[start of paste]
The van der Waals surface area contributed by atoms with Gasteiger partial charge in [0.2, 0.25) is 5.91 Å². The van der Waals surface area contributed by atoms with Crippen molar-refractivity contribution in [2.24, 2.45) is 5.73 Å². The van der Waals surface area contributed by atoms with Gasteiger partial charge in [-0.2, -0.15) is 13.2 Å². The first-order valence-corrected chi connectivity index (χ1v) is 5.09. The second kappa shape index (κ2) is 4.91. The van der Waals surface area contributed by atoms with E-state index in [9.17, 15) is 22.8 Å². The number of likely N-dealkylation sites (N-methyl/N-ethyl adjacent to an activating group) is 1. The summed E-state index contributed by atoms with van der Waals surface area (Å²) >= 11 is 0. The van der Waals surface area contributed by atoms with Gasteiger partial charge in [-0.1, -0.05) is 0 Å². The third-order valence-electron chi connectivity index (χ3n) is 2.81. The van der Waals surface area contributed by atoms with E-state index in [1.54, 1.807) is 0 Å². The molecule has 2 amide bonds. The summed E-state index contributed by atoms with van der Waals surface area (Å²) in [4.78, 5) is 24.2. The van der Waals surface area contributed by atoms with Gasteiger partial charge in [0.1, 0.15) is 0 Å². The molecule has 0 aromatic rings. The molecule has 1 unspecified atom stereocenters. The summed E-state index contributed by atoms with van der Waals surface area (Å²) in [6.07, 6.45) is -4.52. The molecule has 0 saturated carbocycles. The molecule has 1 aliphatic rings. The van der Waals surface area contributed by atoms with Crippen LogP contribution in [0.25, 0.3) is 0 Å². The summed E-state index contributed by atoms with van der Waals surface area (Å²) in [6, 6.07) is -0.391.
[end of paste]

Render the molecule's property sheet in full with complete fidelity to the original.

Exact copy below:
The van der Waals surface area contributed by atoms with Gasteiger partial charge in [0.2, 0.25) is 5.91 Å². The van der Waals surface area contributed by atoms with Crippen molar-refractivity contribution in [2.24, 2.45) is 5.73 Å². The van der Waals surface area contributed by atoms with Gasteiger partial charge in [-0.2, -0.15) is 13.2 Å². The first-order valence-corrected chi connectivity index (χ1v) is 5.09. The second kappa shape index (κ2) is 4.91. The van der Waals surface area contributed by atoms with E-state index in [9.17, 15) is 22.8 Å². The number of likely N-dealkylation sites (N-methyl/N-ethyl adjacent to an activating group) is 1. The summed E-state index contributed by atoms with van der Waals surface area (Å²) >= 11 is 0. The van der Waals surface area contributed by atoms with Gasteiger partial charge in [-0.1, -0.05) is 0 Å². The third-order valence-electron chi connectivity index (χ3n) is 2.81. The van der Waals surface area contributed by atoms with E-state index in [1.54, 1.807) is 0 Å². The molecule has 2 amide bonds. The summed E-state index contributed by atoms with van der Waals surface area (Å²) in [4.78, 5) is 24.2. The van der Waals surface area contributed by atoms with Gasteiger partial charge in [0.1, 0.15) is 0 Å². The molecule has 0 aromatic rings. The molecule has 1 unspecified atom stereocenters. The summed E-state index contributed by atoms with van der Waals surface area (Å²) in [6.07, 6.45) is -4.52. The molecule has 0 saturated carbocycles. The molecule has 1 aliphatic rings. The van der Waals surface area contributed by atoms with Crippen LogP contribution in [0.25, 0.3) is 0 Å². The summed E-state index contributed by atoms with van der Waals surface area (Å²) in [6, 6.07) is -0.391.